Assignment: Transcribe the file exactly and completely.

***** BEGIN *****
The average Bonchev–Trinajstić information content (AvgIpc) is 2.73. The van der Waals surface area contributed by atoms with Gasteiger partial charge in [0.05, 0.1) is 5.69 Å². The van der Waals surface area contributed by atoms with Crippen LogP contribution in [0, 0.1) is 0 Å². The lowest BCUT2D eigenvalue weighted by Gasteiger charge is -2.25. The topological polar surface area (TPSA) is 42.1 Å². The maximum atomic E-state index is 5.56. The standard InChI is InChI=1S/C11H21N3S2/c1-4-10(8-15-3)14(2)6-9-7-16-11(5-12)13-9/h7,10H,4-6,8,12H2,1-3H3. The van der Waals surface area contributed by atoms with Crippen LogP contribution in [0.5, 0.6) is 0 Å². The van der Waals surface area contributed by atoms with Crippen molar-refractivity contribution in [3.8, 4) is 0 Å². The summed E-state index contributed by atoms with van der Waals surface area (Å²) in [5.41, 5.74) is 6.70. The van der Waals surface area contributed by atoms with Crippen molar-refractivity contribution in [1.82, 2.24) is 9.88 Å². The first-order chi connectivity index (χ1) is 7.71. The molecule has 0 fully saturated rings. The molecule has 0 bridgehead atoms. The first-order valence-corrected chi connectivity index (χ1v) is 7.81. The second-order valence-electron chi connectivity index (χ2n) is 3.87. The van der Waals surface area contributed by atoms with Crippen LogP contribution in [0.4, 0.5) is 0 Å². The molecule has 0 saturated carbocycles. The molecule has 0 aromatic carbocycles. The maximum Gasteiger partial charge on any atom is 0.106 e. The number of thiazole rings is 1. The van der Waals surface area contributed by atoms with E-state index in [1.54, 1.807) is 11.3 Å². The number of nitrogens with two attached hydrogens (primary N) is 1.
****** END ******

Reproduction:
The average Bonchev–Trinajstić information content (AvgIpc) is 2.73. The van der Waals surface area contributed by atoms with Gasteiger partial charge in [0.05, 0.1) is 5.69 Å². The van der Waals surface area contributed by atoms with Crippen LogP contribution in [0, 0.1) is 0 Å². The lowest BCUT2D eigenvalue weighted by Gasteiger charge is -2.25. The topological polar surface area (TPSA) is 42.1 Å². The maximum atomic E-state index is 5.56. The standard InChI is InChI=1S/C11H21N3S2/c1-4-10(8-15-3)14(2)6-9-7-16-11(5-12)13-9/h7,10H,4-6,8,12H2,1-3H3. The van der Waals surface area contributed by atoms with Crippen LogP contribution in [0.5, 0.6) is 0 Å². The van der Waals surface area contributed by atoms with Crippen molar-refractivity contribution in [3.8, 4) is 0 Å². The summed E-state index contributed by atoms with van der Waals surface area (Å²) in [5.41, 5.74) is 6.70. The van der Waals surface area contributed by atoms with Crippen molar-refractivity contribution in [1.82, 2.24) is 9.88 Å². The first-order chi connectivity index (χ1) is 7.71. The molecule has 0 fully saturated rings. The molecule has 0 bridgehead atoms. The first-order valence-corrected chi connectivity index (χ1v) is 7.81. The second-order valence-electron chi connectivity index (χ2n) is 3.87. The van der Waals surface area contributed by atoms with Crippen LogP contribution in [0.4, 0.5) is 0 Å². The molecule has 0 saturated carbocycles. The molecule has 0 aromatic carbocycles. The maximum Gasteiger partial charge on any atom is 0.106 e. The number of thiazole rings is 1. The van der Waals surface area contributed by atoms with E-state index in [1.54, 1.807) is 11.3 Å². The number of nitrogens with two attached hydrogens (primary N) is 1.